The White House is examining options for reversing EPA's proposed cuts to several renewable fuel standard (RFS) production targets in order to promote biofuels that create fewer greenhouse gases (GHGs) than conventional fuels, informed sources say, as part of the Obama administration's broader efforts to combat climate change.

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Pending Appeal Of FERC Suit Could Mark Key Test For EPA's GHG Deference

DALLAS -- Environmentalists' efforts to appeal a ruling that vacated energy regulators' push to encourage demand response programs could provide judges with the first opportunity to apply a key high court ruling on when EPA and other agencies have deference in determining their own jurisdiction, one environmentalist says, a key legal question the agency faces as it crafts its greenhouse gas (GHG) rules for power plants.

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EPA Withdraws Delayed CAFO Water Permitting Guide As New Suits Loom

EPA has withdrawn a long-pending draft guidance that was aimed at clarifying when concentrated animal feeding operations (CAFOs) must apply for Clean Water Act (CWA) discharge permits, after more than two years of White House review, underscoring widespread uncertainty over permit requirements for the facilities amid ongoing litigation.

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States Urge Supreme Court To Reverse Ruling Upholding EPA Utility MACT

A coalition of 23 states is urging the Supreme Court to reverse a divided appellate ruling that upheld EPA's utility air toxics rule, citing the dissenting judge's opinion to bolster their claims that the agency violated the Clean Air Act by failing to consider costs when deciding whether it was "appropriate and necessary" to develop the rule.

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McCarthy Seeks Early State Input To Address Possible Revisions To ESPS

DALLAS -- Speaking to state utility regulators here, EPA Administrator Gina McCarthy pledged to consider changes and new data regarding the agency's proposed landmark greenhouse gas (GHG) standards for the existing power fleet, while also encouraging states to submit comments and potential compliance options early so EPA can address those comments in the final rule.

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EPA Encourages States To Form Regional Climate ESPS Compliance Plans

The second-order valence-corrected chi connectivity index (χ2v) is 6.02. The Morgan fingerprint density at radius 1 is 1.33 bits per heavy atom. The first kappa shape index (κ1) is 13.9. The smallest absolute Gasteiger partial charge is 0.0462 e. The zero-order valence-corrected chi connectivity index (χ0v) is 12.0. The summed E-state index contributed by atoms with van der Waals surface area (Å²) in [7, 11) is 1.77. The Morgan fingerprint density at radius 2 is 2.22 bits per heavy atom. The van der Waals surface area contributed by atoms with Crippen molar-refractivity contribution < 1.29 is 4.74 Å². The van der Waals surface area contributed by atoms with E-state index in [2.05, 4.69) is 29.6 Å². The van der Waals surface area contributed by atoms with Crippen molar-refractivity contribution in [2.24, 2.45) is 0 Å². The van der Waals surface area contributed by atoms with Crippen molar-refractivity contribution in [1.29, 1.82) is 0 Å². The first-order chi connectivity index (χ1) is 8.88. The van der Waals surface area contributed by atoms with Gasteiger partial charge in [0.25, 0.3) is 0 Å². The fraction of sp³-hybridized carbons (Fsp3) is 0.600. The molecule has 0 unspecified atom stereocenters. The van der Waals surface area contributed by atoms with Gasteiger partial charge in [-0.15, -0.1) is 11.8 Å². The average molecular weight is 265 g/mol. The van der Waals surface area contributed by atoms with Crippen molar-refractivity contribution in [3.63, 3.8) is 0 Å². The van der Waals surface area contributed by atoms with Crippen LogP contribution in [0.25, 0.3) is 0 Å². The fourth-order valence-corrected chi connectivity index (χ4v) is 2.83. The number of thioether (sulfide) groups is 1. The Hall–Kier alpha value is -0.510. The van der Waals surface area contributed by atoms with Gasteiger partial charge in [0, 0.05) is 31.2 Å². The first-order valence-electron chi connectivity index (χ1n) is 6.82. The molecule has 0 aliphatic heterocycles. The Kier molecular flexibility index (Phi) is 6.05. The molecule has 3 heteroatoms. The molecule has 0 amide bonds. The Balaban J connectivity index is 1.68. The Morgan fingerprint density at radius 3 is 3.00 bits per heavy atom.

DALLAS -- EPA is encouraging the formation of multi-state partnerships to work on greenhouse gas (GHG) reduction plans for complying with the agency's existing source performance standards (ESPS) for power plants, offering states more time to craft the plans and saying they could be more cost-effective and accurate than state-specific compliance plans.

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House GOP's FY15 Report Language Aims To Block Slew Of EPA Programs

House Republican lawmakers are floating fiscal year 2015 budget bill report language that recommends blocking funding for a slew of EPA programs ranging from a ballast water rule to using controversial social cost of carbon (SCC) estimates in its rulemakings, while also directing the agency on how to spend major waste and water funds.

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EPA Update To Grain Elevator NSPS Falls Short Of Industry Bid For Repeal

EPA is updating its new source performance standards (NSPS) air rule for grain elevators -- used for storing massive amounts of corn produced to make ethanol fuel -- to clarify emissions control requirements for permanent and temporary facilities, but the revisions fall far short of the agriculture industry's push for repeal of the NSPS.

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New Report Finds States Have Tools To Limit ESPS Compliance Costs

DALLAS – States have a wide range of tools to constrain compliance costs under EPA's proposed greenhouse gas (GHG) standards for existing power plants, according to a new report from a group of energy consultants, who cite long-held state energy regulatory mechanisms, low-income assistance programs and the experience of Northeast states' cap-and-trade program.

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Appeals Court Narrows CWA Permit Shield To Prevent 'Hole' In Water Law

A federal appeals court has ruled to narrow the "shield" that protects holders of Clean Water Act (CWA) permits from liability for their discharges, finding that mining industry arguments that the shield extend to selenium discharges not disclosed or discussed in its permit application would "tear a large hole" in the water law.